Sump pump installation update
The company that performed the temporary install of my original sump pump (in a sump liner installed by the builder) did a bit of a sloppy job since the work was rushed as they did it while standing in a few inches of water at the time. They left me with a pump of questionable quality, sloppy PVC pipe joints with dripping glue, daylight shining through the hole they made for the sump pump outlet pipe in my concrete foundation wall, and a jury rigged length of leaf blower gutter extensions diverting the basement water from sump pump away from my foundation.
With that in mind, I began to plan my permanent sump pump install by doing some reading at the terrylove.com forums (which led to my earlier purchase of Toto Drake toilets) and by picking the brain of a retired pipe fitter (whose daughter I happen to be married to :D). The consensus was a 1/2 HP cast iron Zoeller Flow-Mate 98 sump pump with a Zoeller 30-0181 check valve (a valve which allows the water from the sump pump to flow through it in only one direction) and a short run of buried 1.5" PVC pipe to divert the water away from the house.
On a related note, if anyone out there is trying to decide what kind of sump pump to purchase, this basementsystems.com youtube video does a nice job of discussing what you should be looking for in a sump pump (properly sized, cast iron body, solid float switch type, screen-less intake, etc.) and while the presenter doesn't actually mention brand names in the video, the pump he recommends at the end is a cast iron Zoeller pump:
Now, on to the work...
Unable to find the model pump I wanted locally, I ordered the Zoeller pump and check valve from irawoods.com for about $205, who took a few weeks to ship my order due to the high demand for sump pumps (I actually received the pump 5 days after the date of manufacture stamped on the housing). I also spent about $27 on 20 feet of 1.5" PVC pipe plus miscellaneous fittings, a pointing trowel, and a small bucket of hydraulic cement at Home Depot to complete the install.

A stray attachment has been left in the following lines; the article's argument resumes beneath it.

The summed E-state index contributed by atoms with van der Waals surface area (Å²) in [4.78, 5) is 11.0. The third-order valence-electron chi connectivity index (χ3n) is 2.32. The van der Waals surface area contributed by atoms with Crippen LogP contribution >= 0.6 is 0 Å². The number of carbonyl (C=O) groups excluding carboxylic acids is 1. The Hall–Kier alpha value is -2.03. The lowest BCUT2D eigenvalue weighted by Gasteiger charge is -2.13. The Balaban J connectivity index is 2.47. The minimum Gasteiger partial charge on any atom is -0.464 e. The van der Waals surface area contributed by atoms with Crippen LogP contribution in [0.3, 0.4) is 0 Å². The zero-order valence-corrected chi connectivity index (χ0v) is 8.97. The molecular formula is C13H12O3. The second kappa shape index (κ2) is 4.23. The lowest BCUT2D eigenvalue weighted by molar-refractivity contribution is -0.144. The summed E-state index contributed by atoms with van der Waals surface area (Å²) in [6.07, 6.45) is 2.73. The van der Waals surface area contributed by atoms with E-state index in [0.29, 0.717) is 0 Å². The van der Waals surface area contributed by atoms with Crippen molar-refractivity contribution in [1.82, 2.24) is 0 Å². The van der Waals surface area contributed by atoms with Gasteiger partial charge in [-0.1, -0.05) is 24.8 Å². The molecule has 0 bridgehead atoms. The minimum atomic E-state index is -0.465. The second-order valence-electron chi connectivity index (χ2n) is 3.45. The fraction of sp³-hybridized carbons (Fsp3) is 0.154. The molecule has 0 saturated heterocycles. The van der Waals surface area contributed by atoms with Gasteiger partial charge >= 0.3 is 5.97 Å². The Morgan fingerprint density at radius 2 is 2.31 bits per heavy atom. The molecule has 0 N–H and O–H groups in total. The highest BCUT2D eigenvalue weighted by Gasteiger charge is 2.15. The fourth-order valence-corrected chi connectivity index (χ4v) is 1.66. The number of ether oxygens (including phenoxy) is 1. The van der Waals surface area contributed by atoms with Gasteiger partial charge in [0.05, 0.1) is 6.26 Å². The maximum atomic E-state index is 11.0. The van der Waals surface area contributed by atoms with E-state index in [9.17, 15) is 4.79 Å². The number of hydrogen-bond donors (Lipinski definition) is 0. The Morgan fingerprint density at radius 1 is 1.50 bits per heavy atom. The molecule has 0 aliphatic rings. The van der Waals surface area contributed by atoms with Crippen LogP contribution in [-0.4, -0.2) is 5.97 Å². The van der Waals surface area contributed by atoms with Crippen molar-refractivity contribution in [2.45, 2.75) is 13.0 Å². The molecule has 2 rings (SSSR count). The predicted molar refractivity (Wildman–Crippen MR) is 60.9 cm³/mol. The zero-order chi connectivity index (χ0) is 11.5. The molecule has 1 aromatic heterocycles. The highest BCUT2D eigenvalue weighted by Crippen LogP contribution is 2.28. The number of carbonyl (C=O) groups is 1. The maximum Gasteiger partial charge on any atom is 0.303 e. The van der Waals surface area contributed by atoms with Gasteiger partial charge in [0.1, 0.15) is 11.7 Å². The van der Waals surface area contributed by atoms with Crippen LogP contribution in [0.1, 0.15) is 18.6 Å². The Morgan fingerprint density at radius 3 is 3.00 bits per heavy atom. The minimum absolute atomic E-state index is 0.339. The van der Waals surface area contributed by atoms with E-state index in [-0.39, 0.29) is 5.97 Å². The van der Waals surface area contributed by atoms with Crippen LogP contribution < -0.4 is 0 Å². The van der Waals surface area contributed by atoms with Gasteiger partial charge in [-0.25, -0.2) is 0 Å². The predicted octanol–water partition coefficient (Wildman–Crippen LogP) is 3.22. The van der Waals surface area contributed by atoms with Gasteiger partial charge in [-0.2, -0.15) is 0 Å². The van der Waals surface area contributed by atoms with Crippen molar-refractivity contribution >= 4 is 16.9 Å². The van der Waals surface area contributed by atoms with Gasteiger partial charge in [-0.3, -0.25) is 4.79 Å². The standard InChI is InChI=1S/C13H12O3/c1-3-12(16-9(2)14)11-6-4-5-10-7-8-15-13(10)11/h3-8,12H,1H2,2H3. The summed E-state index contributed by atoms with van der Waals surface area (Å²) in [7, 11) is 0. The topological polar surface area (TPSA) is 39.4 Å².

Once I had my materials gathered, I cleaned all of the water and debris out my sump liner and installed my new pump and check valve in it. Next I dug a small trench out in the yard for the run of 1.5" PVC pipe that would divert the water from the sump pump away from the foundation, assembled, glued, and tested the drain line, and backfilled the trench. Finally, some white oakum was packed between the PVC pipe and the hole in my foundation wall and the rest of the void was filled on both sides of the foundation with hydraulic cement. Amazing, all this glim and glam for the grand sum of about $232 plus some sweat equity! ;)
After one final test, I verified that my new pump installation was working well (and more quietly to boot!). While I was at it, I installed an inexpensive Reliance Controls THP205 Sump Pump Alarm and picked up a First Alert Radon Test Kit for a little more peace of mind. Similarly, I will have my old sump pump on standby in case I have a problem with my Zoeller pump.
We've also had the contractor start work dealing with our sinkholes by removing the buried stumps out of our property. More details (and pictures) to follow.